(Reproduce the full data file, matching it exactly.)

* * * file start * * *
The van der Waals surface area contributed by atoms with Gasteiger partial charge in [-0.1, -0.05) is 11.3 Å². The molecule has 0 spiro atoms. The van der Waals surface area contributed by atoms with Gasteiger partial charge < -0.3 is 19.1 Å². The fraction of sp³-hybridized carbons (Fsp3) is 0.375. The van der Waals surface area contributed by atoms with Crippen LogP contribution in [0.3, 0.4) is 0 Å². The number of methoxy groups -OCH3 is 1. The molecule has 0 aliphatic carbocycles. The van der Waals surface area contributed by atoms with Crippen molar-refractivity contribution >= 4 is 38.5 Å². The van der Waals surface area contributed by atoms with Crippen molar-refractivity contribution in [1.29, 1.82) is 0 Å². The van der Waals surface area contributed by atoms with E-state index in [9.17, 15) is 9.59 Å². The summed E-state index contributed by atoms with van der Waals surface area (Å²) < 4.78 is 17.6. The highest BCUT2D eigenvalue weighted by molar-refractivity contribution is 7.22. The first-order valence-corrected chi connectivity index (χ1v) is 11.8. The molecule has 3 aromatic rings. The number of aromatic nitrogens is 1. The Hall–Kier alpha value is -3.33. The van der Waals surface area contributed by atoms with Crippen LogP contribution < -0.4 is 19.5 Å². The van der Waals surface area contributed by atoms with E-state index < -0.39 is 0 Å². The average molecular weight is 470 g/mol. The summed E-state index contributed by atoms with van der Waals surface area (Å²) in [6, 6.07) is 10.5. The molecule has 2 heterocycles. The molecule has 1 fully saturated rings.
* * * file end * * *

The van der Waals surface area contributed by atoms with Gasteiger partial charge in [-0.1, -0.05) is 11.3 Å². The molecule has 0 spiro atoms. The van der Waals surface area contributed by atoms with Gasteiger partial charge < -0.3 is 19.1 Å². The fraction of sp³-hybridized carbons (Fsp3) is 0.375. The van der Waals surface area contributed by atoms with Crippen LogP contribution in [0.3, 0.4) is 0 Å². The number of methoxy groups -OCH3 is 1. The molecule has 0 aliphatic carbocycles. The van der Waals surface area contributed by atoms with Crippen molar-refractivity contribution >= 4 is 38.5 Å². The van der Waals surface area contributed by atoms with Crippen molar-refractivity contribution in [1.29, 1.82) is 0 Å². The van der Waals surface area contributed by atoms with E-state index in [9.17, 15) is 9.59 Å². The summed E-state index contributed by atoms with van der Waals surface area (Å²) < 4.78 is 17.6. The highest BCUT2D eigenvalue weighted by molar-refractivity contribution is 7.22. The first-order valence-corrected chi connectivity index (χ1v) is 11.8. The molecule has 3 aromatic rings. The number of aromatic nitrogens is 1. The Hall–Kier alpha value is -3.33. The van der Waals surface area contributed by atoms with Crippen LogP contribution < -0.4 is 19.5 Å². The van der Waals surface area contributed by atoms with E-state index < -0.39 is 0 Å². The average molecular weight is 470 g/mol. The summed E-state index contributed by atoms with van der Waals surface area (Å²) in [6, 6.07) is 10.5. The molecule has 2 heterocycles. The molecule has 1 fully saturated rings.